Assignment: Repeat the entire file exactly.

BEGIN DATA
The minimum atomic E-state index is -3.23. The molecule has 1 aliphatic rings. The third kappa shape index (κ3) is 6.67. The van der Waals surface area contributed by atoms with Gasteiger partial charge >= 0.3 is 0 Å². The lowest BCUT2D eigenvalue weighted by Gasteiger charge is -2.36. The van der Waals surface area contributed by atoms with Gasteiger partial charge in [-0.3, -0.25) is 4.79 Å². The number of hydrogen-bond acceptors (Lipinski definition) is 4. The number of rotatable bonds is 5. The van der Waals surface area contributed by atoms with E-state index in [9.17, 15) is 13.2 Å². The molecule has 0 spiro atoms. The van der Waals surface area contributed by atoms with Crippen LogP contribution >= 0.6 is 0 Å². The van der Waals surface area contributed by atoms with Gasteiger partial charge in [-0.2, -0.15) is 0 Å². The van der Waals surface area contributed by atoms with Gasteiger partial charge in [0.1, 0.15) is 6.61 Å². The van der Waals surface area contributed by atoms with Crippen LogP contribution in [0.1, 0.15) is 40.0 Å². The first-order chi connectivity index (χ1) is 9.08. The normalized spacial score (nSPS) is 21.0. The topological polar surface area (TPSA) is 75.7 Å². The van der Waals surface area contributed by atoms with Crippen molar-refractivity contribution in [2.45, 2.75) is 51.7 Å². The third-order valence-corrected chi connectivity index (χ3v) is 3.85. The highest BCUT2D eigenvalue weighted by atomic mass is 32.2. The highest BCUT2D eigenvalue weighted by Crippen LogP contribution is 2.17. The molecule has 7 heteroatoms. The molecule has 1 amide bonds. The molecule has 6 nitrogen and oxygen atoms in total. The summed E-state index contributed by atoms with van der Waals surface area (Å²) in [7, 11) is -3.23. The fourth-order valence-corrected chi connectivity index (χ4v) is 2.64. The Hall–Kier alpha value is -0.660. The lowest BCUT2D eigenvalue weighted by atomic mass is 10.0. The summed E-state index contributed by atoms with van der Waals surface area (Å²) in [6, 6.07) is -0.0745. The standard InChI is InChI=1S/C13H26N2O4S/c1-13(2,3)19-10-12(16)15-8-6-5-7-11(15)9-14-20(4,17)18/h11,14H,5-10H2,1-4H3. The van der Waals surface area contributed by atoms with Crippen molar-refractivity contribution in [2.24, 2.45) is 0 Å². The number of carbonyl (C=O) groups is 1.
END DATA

The minimum atomic E-state index is -3.23. The molecule has 1 aliphatic rings. The third kappa shape index (κ3) is 6.67. The van der Waals surface area contributed by atoms with Gasteiger partial charge >= 0.3 is 0 Å². The lowest BCUT2D eigenvalue weighted by Gasteiger charge is -2.36. The van der Waals surface area contributed by atoms with Gasteiger partial charge in [-0.3, -0.25) is 4.79 Å². The number of hydrogen-bond acceptors (Lipinski definition) is 4. The number of rotatable bonds is 5. The van der Waals surface area contributed by atoms with E-state index in [9.17, 15) is 13.2 Å². The molecule has 0 spiro atoms. The van der Waals surface area contributed by atoms with Crippen LogP contribution >= 0.6 is 0 Å². The van der Waals surface area contributed by atoms with Gasteiger partial charge in [-0.2, -0.15) is 0 Å². The van der Waals surface area contributed by atoms with Gasteiger partial charge in [0.1, 0.15) is 6.61 Å². The van der Waals surface area contributed by atoms with Crippen LogP contribution in [0.1, 0.15) is 40.0 Å². The first-order chi connectivity index (χ1) is 9.08. The normalized spacial score (nSPS) is 21.0. The topological polar surface area (TPSA) is 75.7 Å². The van der Waals surface area contributed by atoms with Crippen molar-refractivity contribution in [2.45, 2.75) is 51.7 Å². The third-order valence-corrected chi connectivity index (χ3v) is 3.85. The highest BCUT2D eigenvalue weighted by atomic mass is 32.2. The highest BCUT2D eigenvalue weighted by Crippen LogP contribution is 2.17. The molecule has 7 heteroatoms. The molecule has 1 amide bonds. The molecule has 6 nitrogen and oxygen atoms in total. The summed E-state index contributed by atoms with van der Waals surface area (Å²) in [7, 11) is -3.23. The fourth-order valence-corrected chi connectivity index (χ4v) is 2.64. The Hall–Kier alpha value is -0.660. The lowest BCUT2D eigenvalue weighted by atomic mass is 10.0. The summed E-state index contributed by atoms with van der Waals surface area (Å²) in [6, 6.07) is -0.0745. The standard InChI is InChI=1S/C13H26N2O4S/c1-13(2,3)19-10-12(16)15-8-6-5-7-11(15)9-14-20(4,17)18/h11,14H,5-10H2,1-4H3. The van der Waals surface area contributed by atoms with Crippen molar-refractivity contribution in [2.24, 2.45) is 0 Å². The number of carbonyl (C=O) groups is 1.